Fourteen years have elapsed without any concrete results since the formation of the Truth and Reconciliation Commission and the Commission on Investigation of Disappeared Persons’, considered being the most important links in the Comprehensive Peace Agreement (CPA) accomplished between the Maoists and the government to provide justice to the conflict victims. Both the first time constituted commissions got dissolved without completing their assignments. Recently, some officials have been re-appointed to those commissions. But both the political parties and the government seem indifferent towards providing justice to the conflict victims contrary to the spirit of the CPA. This human rights-related issue is being taken seriously by the international community including the United Nations. It is unfortunate that Nepal has not been able to provide justice to the conflict victims even after so many years. If Nepal’s internal justice system fails to provide justice to the conflict victims, the issue is likely to be taken up by the International Court of Justice. This could become a challenging situation for Nepal in the arena of human rights.

Looking retrospectively at the political conflict in Nepal, the two main entities or actors are the Maoists and the State responsible for creating as well as for containing the conflict situations respectively. It is obvious, the Maoists, as the first party to take up the arms, because of their disagreement with the existing multi-party system of governance, cannot declare themselves victims of the conflict. But the civil society has been articulating their complaint that by including the Maoist cadres associated with the so-called 10-year people’s war within the victims’ list, the state has been ignoring the genuine conflict victims. The real conflict victims are actually those innocent and unarmed masses not concerned with the conflict, and the political party cadres targeted by the Maoists on the basis of their faith. Hence, the definition of conflict victims should have included on a priority basis the general public and the party leaders and cadres. Within this list also fall the civilians killed or injured, the displaced families, the people whose houses and lands have been confiscated and the families who have nothing to do with the conflict. The army and police personnel and the civil servants killed during the conflict should have been assigned the second priority in the list of conflict victims after the general public. Even those state employees who were victimized in the process of carrying out their official duties during the conflict should have been included in the conflict-related package.

The government cannot shirk its responsibility, as a part of the peace process, to reintegrate those involved in the Maoist insurgency in the past and who have now joined the mainstream politics. But there is a genuine grievance that contrary to international norms, Nepal, by only catering to the Maoist leaders, fighters and cadres, has ignored the real conflict victims.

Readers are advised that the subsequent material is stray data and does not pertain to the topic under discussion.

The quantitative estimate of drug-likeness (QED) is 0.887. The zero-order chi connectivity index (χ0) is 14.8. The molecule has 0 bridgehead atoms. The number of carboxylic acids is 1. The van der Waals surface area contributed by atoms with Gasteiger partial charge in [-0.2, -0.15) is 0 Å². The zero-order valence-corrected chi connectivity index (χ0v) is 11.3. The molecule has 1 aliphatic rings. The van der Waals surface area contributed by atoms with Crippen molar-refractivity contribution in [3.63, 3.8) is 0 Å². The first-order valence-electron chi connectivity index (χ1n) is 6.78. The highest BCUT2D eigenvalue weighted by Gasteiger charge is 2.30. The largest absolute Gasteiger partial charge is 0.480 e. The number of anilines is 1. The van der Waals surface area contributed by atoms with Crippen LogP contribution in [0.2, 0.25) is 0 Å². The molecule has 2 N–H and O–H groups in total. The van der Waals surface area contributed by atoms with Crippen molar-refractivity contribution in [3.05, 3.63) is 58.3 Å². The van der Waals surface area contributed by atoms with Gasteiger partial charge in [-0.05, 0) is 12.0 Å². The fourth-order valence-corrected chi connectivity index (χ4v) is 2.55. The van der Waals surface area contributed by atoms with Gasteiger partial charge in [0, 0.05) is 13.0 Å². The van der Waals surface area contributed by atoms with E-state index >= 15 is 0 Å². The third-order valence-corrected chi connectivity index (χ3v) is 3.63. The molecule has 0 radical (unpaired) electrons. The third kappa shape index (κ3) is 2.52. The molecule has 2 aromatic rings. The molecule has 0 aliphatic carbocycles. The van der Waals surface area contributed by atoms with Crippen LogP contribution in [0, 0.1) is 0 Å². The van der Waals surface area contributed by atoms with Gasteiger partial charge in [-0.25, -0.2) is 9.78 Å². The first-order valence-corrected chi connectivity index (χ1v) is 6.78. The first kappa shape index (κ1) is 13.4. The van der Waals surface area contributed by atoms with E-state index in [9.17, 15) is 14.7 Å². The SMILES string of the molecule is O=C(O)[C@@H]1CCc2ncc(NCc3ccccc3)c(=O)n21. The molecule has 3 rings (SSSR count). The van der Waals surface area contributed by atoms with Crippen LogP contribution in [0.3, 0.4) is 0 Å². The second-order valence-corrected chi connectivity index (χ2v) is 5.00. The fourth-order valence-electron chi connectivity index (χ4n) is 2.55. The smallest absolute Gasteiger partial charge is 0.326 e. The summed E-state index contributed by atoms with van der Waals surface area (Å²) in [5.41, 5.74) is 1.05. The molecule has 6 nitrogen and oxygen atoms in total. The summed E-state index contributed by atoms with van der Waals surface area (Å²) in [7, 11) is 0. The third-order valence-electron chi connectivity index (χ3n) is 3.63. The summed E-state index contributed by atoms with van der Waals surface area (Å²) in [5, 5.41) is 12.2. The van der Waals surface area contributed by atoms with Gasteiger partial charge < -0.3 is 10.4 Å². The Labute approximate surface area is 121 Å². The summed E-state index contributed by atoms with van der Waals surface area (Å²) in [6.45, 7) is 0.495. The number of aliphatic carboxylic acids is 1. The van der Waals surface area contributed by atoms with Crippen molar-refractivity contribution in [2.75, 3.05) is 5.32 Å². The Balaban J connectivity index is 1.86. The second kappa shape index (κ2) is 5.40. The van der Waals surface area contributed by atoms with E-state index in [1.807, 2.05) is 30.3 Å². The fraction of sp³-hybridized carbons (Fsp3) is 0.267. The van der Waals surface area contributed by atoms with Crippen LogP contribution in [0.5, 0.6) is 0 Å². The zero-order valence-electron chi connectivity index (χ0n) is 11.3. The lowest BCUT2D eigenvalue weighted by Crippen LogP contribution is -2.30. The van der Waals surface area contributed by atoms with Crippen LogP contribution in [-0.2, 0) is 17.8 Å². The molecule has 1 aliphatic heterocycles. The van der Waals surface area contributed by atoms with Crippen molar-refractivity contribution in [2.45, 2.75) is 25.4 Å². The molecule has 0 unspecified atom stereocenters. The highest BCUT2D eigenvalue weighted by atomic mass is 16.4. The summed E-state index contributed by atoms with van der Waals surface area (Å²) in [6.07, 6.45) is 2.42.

The issue of conflict victims could emerge as a major challenge for Nepal to be confronted in future at the international level.

Since the past few years, human rights concerning migrant workers have emerged as a major HR issue in Nepal. Especially, after the political change of 1990, when Nepal government did open up the international labor market for the unemployed youth, the number of Nepalese citizens going to work in Malaysia, and the other destinations including Gulf countries has increased, and the HR issue concerning the migrant workers has come to the forefront. This issue is becoming more serious day by day. Nepalese youths who enter the world labor market for employment continue to be exploited by the local brokers and manpower agencies at home. Similarly, once abroad, they face a multitude of problems e,g, non-compliance by the employing companies to the contract agreement, not getting proper wages, labor slavery, sexual exploitation of female workers etc. A proper and sensible governmental response calls for the effective mobilization of the Nepalese diplomatic missions abroad. Hence, such problem and other hurdles faced by the migrant workers abroad cover the human rights issue worth serious consideration.

The Constitution of Nepal, Part 25, Articles 248 and 249 provides for formation of the National Human Rights Commission (NHRC) to conduct research and investigation, and to recommend actions against the perpetrators of human rights violations. But unfortunately, the Government of Nepal has been persistently ignoring the recommendations of the Commission to investigate and take action against human rights violations in accordance with the provisions of the Constitution. Perpetuation of such a state of affairs has been a major challenge to protection and promotion of human rights in Nepal. This indicates a lack of seriousness on the part of the government about the human rights issues. According to the NHRC, only 12 percent of the Commission’s recommendations regarding human rights violations have been implemented by the government, and other recommendations remain ignored indicating a dismal picture of the human rights situation within the country.